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Analysis of our performance against our purpose

Our purpose is to accelerate carbon abatement for Australia. We have continued to deliver against our purpose through the administration of our schemes to measure, manage, reduce, or offset Australia’s carbon emissions.

Carbon abatement from the schemes we administer has continued to rise:

  • Carbon abatement from the schemes we administer reached 51.5 million tonnes of carbon dioxide equivalent, up 6.7 million tonnes from 2018–19:
    • In the Emissions Reduction Fund, 15.5 million ACCUs were issued, surpassing the 13.7 million ACCUs issued in 2018–19.
    • For renewables, 21.7 million tonnes of abatement was delivered from the Large-scale Renewable Energy Target and 14.3 million tonnes from the Small-scale Renewable Energy Scheme in 2019–20, an increase of 6.5 and 32.7 per cent respectively from 2018–19.
  • In 2019, sufficient capacity was accredited to meet the 2020 Large-scale Renewable Energy Target of 33,000 gigawatt hours.
  • National Electricity Market emissions peaked in the National Electricity Market in 2008–09 with 187.4 megatonnes of carbon dioxide equivalent1. Emissions have since fallen 23 per cent to 143.9 megatonnes2 of carbon dioxide equivalent for 2019–20.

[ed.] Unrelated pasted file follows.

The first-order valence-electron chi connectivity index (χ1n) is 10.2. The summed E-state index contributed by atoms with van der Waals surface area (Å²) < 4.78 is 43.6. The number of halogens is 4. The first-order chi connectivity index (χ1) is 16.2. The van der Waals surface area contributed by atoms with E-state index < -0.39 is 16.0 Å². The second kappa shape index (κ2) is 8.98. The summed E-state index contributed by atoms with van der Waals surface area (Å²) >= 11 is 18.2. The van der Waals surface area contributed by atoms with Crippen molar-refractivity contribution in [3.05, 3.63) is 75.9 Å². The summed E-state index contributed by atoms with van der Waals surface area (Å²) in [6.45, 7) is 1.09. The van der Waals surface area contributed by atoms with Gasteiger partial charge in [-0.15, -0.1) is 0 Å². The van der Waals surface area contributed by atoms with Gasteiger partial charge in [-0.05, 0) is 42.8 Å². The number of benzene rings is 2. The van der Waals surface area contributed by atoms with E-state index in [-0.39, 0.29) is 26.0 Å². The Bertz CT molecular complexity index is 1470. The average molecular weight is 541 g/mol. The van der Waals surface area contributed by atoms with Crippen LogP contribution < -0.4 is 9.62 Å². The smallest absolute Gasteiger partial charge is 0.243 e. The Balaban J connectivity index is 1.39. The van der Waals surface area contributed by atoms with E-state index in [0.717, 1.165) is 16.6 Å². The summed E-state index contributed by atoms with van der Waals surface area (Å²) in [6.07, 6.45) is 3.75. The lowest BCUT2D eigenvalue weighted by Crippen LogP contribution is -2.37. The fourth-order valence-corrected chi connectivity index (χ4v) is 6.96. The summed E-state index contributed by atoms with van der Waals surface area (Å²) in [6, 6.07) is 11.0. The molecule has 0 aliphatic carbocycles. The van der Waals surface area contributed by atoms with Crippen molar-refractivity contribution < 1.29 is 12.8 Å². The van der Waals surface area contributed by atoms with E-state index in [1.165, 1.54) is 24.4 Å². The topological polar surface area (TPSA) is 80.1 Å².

Figure 4: Total carbon abatement from schemes we administer, 2019-20 [fn] Estimated carbon abatement (t CO2-e millions) across LRET (LGC adjusted), SRES (STC adjusted) and ERF (ACCU).



  1. Data from Australian National Greenhouse Gas Inventory, March 2017, data tables: https://www.industry.gov.au/data-and-publications/national-greenhouse-gas-inventory-march-2017
  2. Data from Australian National Greenhouse Gas Inventory March 2020, data tables: http://www.industry.gov.au/sites/default/files/2020-08/nggi-quarterly-update-march-2020-data-sources.xlsx
  3. Figure 4: Carbon abatement is estimated based on all ACCUs at the time they were issued, in addition to emissions reduction from all eligible generation under the Renewable Energy Target, regardless of the source of demand for units and certificates. Therefore, this estimate includes ACCUs that are not contracted to the Commonwealth. In order to convert the renewable generation into a carbon abatement equivalent value, it has been multiplied by the emissions intensity factor of the Australian electricity network. This is considered a conservative estimate. The alternative approach would use the weighted average emissions intensity of the coal and gas generation displaced by renewables, including self-generation of rooftop solar, which would be higher. More details on calculation methodology for abatement estimates are set out at http://www.cleanenergyregulator.gov.au/DocumentAssets/Pages/Quarterly-Carbon-Market-Report-workbook---March-Quarter-2020.aspx